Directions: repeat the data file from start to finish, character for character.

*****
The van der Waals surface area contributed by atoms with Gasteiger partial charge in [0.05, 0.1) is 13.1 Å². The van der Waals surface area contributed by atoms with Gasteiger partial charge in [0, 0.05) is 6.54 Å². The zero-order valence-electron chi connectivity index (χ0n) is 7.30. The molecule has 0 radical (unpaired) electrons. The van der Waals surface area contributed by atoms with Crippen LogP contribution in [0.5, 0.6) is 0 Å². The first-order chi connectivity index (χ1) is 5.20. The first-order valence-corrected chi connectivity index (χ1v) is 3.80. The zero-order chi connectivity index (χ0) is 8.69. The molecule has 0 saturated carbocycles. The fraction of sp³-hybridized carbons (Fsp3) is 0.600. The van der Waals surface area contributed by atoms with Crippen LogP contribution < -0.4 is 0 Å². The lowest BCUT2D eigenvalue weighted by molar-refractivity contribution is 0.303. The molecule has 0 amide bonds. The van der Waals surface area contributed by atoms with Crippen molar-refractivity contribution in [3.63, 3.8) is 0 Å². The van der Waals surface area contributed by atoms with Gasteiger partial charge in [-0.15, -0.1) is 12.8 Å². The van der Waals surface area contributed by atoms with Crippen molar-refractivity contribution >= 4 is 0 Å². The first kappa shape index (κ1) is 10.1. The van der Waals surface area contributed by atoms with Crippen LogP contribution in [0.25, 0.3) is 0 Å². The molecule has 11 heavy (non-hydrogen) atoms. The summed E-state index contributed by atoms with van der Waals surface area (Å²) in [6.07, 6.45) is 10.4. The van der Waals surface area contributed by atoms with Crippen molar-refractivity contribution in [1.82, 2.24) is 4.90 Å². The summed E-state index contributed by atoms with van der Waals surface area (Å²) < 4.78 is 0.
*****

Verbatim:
The van der Waals surface area contributed by atoms with Gasteiger partial charge in [0.05, 0.1) is 13.1 Å². The van der Waals surface area contributed by atoms with Gasteiger partial charge in [0, 0.05) is 6.54 Å². The zero-order valence-electron chi connectivity index (χ0n) is 7.30. The molecule has 0 radical (unpaired) electrons. The van der Waals surface area contributed by atoms with Crippen LogP contribution in [0.5, 0.6) is 0 Å². The first-order chi connectivity index (χ1) is 5.20. The first-order valence-corrected chi connectivity index (χ1v) is 3.80. The zero-order chi connectivity index (χ0) is 8.69. The molecule has 0 saturated carbocycles. The fraction of sp³-hybridized carbons (Fsp3) is 0.600. The van der Waals surface area contributed by atoms with Crippen LogP contribution < -0.4 is 0 Å². The lowest BCUT2D eigenvalue weighted by molar-refractivity contribution is 0.303. The molecule has 0 amide bonds. The van der Waals surface area contributed by atoms with Crippen molar-refractivity contribution in [3.63, 3.8) is 0 Å². The van der Waals surface area contributed by atoms with Gasteiger partial charge in [-0.15, -0.1) is 12.8 Å². The van der Waals surface area contributed by atoms with Crippen molar-refractivity contribution >= 4 is 0 Å². The first kappa shape index (κ1) is 10.1. The van der Waals surface area contributed by atoms with Crippen LogP contribution in [0.25, 0.3) is 0 Å². The molecule has 11 heavy (non-hydrogen) atoms. The summed E-state index contributed by atoms with van der Waals surface area (Å²) in [6.07, 6.45) is 10.4. The van der Waals surface area contributed by atoms with Crippen molar-refractivity contribution in [1.82, 2.24) is 4.90 Å². The summed E-state index contributed by atoms with van der Waals surface area (Å²) < 4.78 is 0.